This week I’m exploring ways to help students take seriously the opportunity to invite others into your college ministry.
“Recruiting” (or whatever we call it) is clearly a major part of just about any college ministry. And it should be: You have the chance to intersect with students’ testimonies (like I discussed yesterday). And while you’ll have up years and down years when it comes to attendance, drawing new people is a constant need when students leave after only a handful of years. People fuel the ministry, allowing you to reach more people.
With that importance in mind, though, another key to taking recruiting seriously is this:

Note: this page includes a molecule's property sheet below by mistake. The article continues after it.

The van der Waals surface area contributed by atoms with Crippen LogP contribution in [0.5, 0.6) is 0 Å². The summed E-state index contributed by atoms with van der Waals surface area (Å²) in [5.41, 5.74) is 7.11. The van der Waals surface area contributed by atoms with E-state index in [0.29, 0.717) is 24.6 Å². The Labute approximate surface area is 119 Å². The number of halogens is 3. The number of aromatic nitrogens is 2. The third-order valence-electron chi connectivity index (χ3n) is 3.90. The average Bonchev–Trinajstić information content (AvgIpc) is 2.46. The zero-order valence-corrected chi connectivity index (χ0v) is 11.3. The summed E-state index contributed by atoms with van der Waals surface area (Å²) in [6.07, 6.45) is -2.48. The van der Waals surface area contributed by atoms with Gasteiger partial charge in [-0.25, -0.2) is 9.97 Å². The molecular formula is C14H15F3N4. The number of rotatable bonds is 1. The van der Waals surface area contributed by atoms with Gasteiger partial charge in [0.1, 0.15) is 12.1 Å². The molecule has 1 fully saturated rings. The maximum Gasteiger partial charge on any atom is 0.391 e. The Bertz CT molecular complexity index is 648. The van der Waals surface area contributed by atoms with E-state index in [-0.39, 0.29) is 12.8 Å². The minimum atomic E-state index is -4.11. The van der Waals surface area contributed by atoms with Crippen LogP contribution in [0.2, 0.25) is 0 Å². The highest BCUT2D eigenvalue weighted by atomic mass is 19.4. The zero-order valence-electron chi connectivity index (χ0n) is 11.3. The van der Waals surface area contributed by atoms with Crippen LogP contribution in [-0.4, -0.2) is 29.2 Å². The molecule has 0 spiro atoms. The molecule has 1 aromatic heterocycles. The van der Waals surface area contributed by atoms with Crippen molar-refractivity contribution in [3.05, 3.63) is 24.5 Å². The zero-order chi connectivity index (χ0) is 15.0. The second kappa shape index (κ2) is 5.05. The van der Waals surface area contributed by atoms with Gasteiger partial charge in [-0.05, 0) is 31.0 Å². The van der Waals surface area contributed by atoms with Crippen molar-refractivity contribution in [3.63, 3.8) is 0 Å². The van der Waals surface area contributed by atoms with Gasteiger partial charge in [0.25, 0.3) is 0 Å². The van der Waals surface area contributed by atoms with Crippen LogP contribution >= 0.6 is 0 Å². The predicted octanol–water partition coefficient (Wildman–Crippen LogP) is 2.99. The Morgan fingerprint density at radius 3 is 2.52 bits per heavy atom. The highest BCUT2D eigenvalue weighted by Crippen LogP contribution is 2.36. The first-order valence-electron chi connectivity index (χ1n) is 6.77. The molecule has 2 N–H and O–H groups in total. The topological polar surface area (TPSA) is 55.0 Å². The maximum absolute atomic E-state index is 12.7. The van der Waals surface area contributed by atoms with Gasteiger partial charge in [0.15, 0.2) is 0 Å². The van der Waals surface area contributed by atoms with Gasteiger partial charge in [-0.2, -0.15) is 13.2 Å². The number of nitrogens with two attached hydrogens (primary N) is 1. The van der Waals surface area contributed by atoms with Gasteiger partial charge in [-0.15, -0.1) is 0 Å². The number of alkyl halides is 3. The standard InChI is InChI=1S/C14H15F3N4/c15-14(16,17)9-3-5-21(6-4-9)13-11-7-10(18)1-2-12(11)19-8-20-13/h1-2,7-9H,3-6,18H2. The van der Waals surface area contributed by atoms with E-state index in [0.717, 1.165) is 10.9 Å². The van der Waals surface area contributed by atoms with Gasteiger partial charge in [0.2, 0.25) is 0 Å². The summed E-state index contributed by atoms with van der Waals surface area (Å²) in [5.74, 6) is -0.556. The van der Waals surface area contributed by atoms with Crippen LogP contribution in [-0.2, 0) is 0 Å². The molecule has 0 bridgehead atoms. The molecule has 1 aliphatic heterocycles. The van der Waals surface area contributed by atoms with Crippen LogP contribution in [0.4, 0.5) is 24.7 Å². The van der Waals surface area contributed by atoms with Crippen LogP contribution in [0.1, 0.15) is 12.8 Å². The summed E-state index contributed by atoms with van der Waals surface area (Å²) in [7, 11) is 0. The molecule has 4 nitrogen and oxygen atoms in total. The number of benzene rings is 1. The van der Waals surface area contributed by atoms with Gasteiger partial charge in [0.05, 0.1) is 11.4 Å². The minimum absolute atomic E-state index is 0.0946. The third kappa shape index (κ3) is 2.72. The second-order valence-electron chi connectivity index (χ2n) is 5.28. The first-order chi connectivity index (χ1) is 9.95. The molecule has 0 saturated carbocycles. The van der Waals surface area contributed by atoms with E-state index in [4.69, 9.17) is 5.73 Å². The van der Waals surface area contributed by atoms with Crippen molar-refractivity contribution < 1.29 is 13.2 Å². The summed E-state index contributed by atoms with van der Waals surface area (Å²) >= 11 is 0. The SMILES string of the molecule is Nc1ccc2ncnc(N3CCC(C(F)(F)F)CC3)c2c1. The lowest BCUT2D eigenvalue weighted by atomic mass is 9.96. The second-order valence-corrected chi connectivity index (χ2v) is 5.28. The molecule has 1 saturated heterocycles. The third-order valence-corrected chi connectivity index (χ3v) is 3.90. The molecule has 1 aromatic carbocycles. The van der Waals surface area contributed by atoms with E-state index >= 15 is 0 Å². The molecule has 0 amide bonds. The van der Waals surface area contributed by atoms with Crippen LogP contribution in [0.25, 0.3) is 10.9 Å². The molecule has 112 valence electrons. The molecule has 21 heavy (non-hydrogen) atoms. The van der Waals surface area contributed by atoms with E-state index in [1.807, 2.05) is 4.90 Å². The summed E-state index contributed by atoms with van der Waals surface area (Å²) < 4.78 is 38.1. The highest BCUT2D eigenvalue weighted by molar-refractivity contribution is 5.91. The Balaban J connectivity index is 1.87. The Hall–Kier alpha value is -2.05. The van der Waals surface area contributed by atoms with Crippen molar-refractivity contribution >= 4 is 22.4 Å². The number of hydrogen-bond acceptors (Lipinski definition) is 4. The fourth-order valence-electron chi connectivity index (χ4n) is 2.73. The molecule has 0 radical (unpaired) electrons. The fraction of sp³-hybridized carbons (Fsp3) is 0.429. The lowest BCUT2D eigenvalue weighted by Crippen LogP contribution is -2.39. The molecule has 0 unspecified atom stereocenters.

As staff and students recruit, the top goal must remain impacting individual lives, followed by building the impactful ministry.
A danger exists here. College students (and their leaders) can easily slip into focusing MORE on the “volume” side of recruiting than on the potential for impact of the very person I’m talking to right now, or who’s reading our advertisement, or who has shown up on this night. And it’s all the more difficult because hoping to draw a “critical mass” of students isn’t a bad goal. It just can’t be the aspect that catches imaginations the very most, or receives most of the attention, when it comes down to it.
As you look at the way you promote recruiting – especially in August/September, but also year-round – do you present it more as “seeking lost sheep” or as “sowing seed in the field,” so to speak? Both are great, and both are wise. But the former should touch our heart, even while we constantly consider the value of the latter.